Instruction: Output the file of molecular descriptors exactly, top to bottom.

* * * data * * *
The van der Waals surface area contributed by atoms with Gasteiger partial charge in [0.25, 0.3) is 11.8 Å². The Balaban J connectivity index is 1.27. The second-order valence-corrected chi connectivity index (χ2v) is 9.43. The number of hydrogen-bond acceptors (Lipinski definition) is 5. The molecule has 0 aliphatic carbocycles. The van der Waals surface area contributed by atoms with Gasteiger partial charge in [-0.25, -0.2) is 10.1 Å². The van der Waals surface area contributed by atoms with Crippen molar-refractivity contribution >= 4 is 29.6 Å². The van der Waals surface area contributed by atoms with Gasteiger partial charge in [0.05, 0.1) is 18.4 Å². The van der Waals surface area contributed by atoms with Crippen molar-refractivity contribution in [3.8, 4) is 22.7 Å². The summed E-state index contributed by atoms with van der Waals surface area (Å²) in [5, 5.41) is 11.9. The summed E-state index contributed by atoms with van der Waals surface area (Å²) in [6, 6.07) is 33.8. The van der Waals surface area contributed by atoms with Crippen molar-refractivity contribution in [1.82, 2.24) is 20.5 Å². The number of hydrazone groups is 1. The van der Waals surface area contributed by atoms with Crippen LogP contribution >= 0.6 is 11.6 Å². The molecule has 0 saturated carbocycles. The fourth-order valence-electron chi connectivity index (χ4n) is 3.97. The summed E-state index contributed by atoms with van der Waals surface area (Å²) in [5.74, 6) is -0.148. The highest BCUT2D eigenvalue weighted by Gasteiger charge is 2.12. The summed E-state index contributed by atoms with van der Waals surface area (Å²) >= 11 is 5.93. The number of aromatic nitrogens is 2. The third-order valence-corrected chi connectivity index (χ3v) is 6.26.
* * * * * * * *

The van der Waals surface area contributed by atoms with Gasteiger partial charge in [0.25, 0.3) is 11.8 Å². The Balaban J connectivity index is 1.27. The second-order valence-corrected chi connectivity index (χ2v) is 9.43. The number of hydrogen-bond acceptors (Lipinski definition) is 5. The molecule has 0 aliphatic carbocycles. The van der Waals surface area contributed by atoms with Gasteiger partial charge in [-0.25, -0.2) is 10.1 Å². The van der Waals surface area contributed by atoms with Crippen molar-refractivity contribution >= 4 is 29.6 Å². The van der Waals surface area contributed by atoms with Gasteiger partial charge in [0.05, 0.1) is 18.4 Å². The van der Waals surface area contributed by atoms with Crippen molar-refractivity contribution in [3.8, 4) is 22.7 Å². The summed E-state index contributed by atoms with van der Waals surface area (Å²) in [5, 5.41) is 11.9. The summed E-state index contributed by atoms with van der Waals surface area (Å²) in [6, 6.07) is 33.8. The van der Waals surface area contributed by atoms with Crippen molar-refractivity contribution in [1.82, 2.24) is 20.5 Å². The number of hydrazone groups is 1. The van der Waals surface area contributed by atoms with Crippen LogP contribution >= 0.6 is 11.6 Å². The molecule has 0 saturated carbocycles. The fourth-order valence-electron chi connectivity index (χ4n) is 3.97. The summed E-state index contributed by atoms with van der Waals surface area (Å²) in [5.74, 6) is -0.148. The highest BCUT2D eigenvalue weighted by Gasteiger charge is 2.12. The summed E-state index contributed by atoms with van der Waals surface area (Å²) >= 11 is 5.93. The number of aromatic nitrogens is 2. The third-order valence-corrected chi connectivity index (χ3v) is 6.26.